Male, high vis jacket and a hard hat? Must be an engineer

Written by: Tom Austin-Morgan | Published:

The stereotype of an engineer is alive and well amongst school children, according to new research by the Institution of Engineering and Technology (IET).

To celebrate the annual Young Woman Engineer of the Year Awards, the IET has delved into the perceptions of a ‘typical engineer’. According to a representative sample of children aged 9 to 16, a typical engineer is described as a white (51%), male (67%).

In terms of the tools of the trade that engineers might have at their disposal, 44% of children thought an engineer would wear a hard hat and a high vis jacket (40%) and 43% believed they would use a laptop and a mobile phone (40%) in their everyday job. Another 39% visualised engineers using protective eye wear and carrying a toolbox (37%).

Only one in ten children describing a typical engineer as a woman. And it seems this outdated stereotyping is being passed down from parents. When asked to describe a typical engineer, they returned almost identical answers.

“These outdated and fixed ideas of what a ‘typical engineer’ looks like are damaging to the industry, especially when the significant shortage of engineers in the UK is posing a serious threat to the economy.” Said Jo Foster, IET diversity and inclusion manager. “Currently only 9% of engineers are female, the lowest in Europe. Wide ranging reasons have been cited for this lack of women, from gender stereotyping and limited female role models to misconceptions about the job itself and parental attitudes.”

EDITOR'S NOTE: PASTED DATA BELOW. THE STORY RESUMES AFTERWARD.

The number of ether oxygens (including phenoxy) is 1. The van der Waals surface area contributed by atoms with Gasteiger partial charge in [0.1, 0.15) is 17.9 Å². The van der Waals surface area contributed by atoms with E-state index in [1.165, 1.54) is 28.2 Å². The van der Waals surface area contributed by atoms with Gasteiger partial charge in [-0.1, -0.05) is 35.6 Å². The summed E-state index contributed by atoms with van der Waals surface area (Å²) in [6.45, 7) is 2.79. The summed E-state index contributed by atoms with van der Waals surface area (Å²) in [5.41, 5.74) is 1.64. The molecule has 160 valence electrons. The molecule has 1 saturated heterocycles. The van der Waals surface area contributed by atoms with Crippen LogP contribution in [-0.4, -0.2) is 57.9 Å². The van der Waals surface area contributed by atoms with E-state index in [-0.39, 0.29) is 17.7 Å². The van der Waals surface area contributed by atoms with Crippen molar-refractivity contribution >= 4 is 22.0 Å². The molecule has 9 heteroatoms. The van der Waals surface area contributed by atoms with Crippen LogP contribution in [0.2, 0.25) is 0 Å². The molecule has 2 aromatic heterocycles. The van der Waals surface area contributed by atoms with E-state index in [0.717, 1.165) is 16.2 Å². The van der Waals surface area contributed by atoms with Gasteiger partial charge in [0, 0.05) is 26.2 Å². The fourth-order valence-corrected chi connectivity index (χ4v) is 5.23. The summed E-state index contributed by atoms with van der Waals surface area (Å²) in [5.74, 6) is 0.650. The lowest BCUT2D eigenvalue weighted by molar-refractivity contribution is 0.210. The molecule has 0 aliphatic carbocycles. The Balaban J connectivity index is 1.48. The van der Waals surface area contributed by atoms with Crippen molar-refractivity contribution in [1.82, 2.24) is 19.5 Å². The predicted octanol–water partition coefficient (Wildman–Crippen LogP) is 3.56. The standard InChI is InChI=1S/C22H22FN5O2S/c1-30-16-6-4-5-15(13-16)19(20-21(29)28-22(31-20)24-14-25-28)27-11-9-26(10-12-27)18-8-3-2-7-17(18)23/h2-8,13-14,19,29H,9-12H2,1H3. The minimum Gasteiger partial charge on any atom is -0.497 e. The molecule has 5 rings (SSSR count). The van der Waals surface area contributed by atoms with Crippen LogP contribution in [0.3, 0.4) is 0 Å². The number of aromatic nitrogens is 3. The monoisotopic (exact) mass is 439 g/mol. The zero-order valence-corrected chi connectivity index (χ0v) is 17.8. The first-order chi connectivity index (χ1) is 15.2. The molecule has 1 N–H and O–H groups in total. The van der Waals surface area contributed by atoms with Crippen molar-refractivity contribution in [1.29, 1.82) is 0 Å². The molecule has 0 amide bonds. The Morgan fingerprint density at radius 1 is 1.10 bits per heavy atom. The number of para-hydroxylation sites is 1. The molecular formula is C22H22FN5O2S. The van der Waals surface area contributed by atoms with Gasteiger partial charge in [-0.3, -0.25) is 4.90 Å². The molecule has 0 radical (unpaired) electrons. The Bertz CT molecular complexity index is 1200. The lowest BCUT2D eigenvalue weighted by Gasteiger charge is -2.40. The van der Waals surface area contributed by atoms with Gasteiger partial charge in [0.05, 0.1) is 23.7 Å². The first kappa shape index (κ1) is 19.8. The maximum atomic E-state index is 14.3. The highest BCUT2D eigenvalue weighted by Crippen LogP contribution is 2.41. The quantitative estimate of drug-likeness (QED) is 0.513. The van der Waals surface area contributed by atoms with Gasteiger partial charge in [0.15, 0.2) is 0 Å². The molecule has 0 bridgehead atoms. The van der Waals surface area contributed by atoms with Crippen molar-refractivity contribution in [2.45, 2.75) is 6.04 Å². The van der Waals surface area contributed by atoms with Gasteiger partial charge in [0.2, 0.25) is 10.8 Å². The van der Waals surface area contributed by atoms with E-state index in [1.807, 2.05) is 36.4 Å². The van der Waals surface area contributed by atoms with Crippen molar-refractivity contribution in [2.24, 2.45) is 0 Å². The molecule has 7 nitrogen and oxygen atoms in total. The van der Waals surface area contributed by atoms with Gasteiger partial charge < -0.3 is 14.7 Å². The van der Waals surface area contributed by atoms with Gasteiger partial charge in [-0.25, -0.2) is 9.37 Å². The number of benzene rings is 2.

To dispel these engrained ideas of what a typical engineer ‘looks like’, the IET is celebrating the 40th Young Woman Engineer of the Year Awards with a campaign to showcase engineering in a different light by commissioning Rankin Studios, renowned for photographing everyone from Kate Moss and Madonna to The Queen, to style and shoot this year’s award finalists. Dubbed ‘Portrait of an Engineer’, the series was shot by award-winning photographer Vicky Lawton.

Foster added: “We want to break down the visual stereotypes and show that engineering is a diverse and creative career which offers the opportunity to do something life – or even – world changing. It also shows that you don’t need a hard hat or high vis jacket to be a ground-breaking engineer.”

Engineering contributed £486 billion to the UK GDP in 2015 and engineering jobs account for 19% of the UK’s employment total. Despite this, EngineeringUK predicts 186,000 people with engineering skills will be needed annually through to 2024 in order to meet demand.

The winner of the IET Young Women Engineer (YWE) of the Year Awards will be announced on 7th December at Savoy Place in London.


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